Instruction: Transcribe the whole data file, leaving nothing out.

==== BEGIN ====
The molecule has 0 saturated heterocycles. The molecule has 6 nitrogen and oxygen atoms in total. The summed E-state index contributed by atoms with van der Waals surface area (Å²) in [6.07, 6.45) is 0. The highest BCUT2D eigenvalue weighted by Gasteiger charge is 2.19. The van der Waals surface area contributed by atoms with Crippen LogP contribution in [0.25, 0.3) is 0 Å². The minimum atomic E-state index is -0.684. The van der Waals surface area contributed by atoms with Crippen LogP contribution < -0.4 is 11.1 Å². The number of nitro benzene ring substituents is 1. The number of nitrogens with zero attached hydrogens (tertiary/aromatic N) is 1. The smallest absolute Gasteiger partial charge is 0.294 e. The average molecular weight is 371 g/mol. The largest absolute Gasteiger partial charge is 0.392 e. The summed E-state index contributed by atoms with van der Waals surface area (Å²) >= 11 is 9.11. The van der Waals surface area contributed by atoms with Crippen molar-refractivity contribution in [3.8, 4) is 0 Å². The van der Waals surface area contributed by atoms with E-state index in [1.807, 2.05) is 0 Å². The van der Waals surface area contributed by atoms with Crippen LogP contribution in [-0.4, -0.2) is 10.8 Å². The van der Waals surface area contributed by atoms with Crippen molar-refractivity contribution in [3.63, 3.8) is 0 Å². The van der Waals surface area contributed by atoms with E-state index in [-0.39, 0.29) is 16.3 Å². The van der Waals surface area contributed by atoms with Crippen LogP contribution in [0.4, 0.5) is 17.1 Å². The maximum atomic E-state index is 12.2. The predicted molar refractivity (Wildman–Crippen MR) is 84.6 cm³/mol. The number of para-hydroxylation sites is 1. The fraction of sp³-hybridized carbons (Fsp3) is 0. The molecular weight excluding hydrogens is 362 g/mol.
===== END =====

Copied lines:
The molecule has 0 saturated heterocycles. The molecule has 6 nitrogen and oxygen atoms in total. The summed E-state index contributed by atoms with van der Waals surface area (Å²) in [6.07, 6.45) is 0. The highest BCUT2D eigenvalue weighted by Gasteiger charge is 2.19. The van der Waals surface area contributed by atoms with Crippen LogP contribution in [0.25, 0.3) is 0 Å². The minimum atomic E-state index is -0.684. The van der Waals surface area contributed by atoms with Crippen LogP contribution < -0.4 is 11.1 Å². The number of nitro benzene ring substituents is 1. The number of nitrogens with zero attached hydrogens (tertiary/aromatic N) is 1. The smallest absolute Gasteiger partial charge is 0.294 e. The average molecular weight is 371 g/mol. The largest absolute Gasteiger partial charge is 0.392 e. The summed E-state index contributed by atoms with van der Waals surface area (Å²) >= 11 is 9.11. The van der Waals surface area contributed by atoms with Crippen molar-refractivity contribution in [3.8, 4) is 0 Å². The van der Waals surface area contributed by atoms with E-state index in [1.807, 2.05) is 0 Å². The van der Waals surface area contributed by atoms with Crippen LogP contribution in [-0.4, -0.2) is 10.8 Å². The van der Waals surface area contributed by atoms with Crippen molar-refractivity contribution in [3.63, 3.8) is 0 Å². The van der Waals surface area contributed by atoms with E-state index in [-0.39, 0.29) is 16.3 Å². The van der Waals surface area contributed by atoms with Crippen LogP contribution in [0.4, 0.5) is 17.1 Å². The maximum atomic E-state index is 12.2. The predicted molar refractivity (Wildman–Crippen MR) is 84.6 cm³/mol. The number of para-hydroxylation sites is 1. The fraction of sp³-hybridized carbons (Fsp3) is 0. The molecular weight excluding hydrogens is 362 g/mol.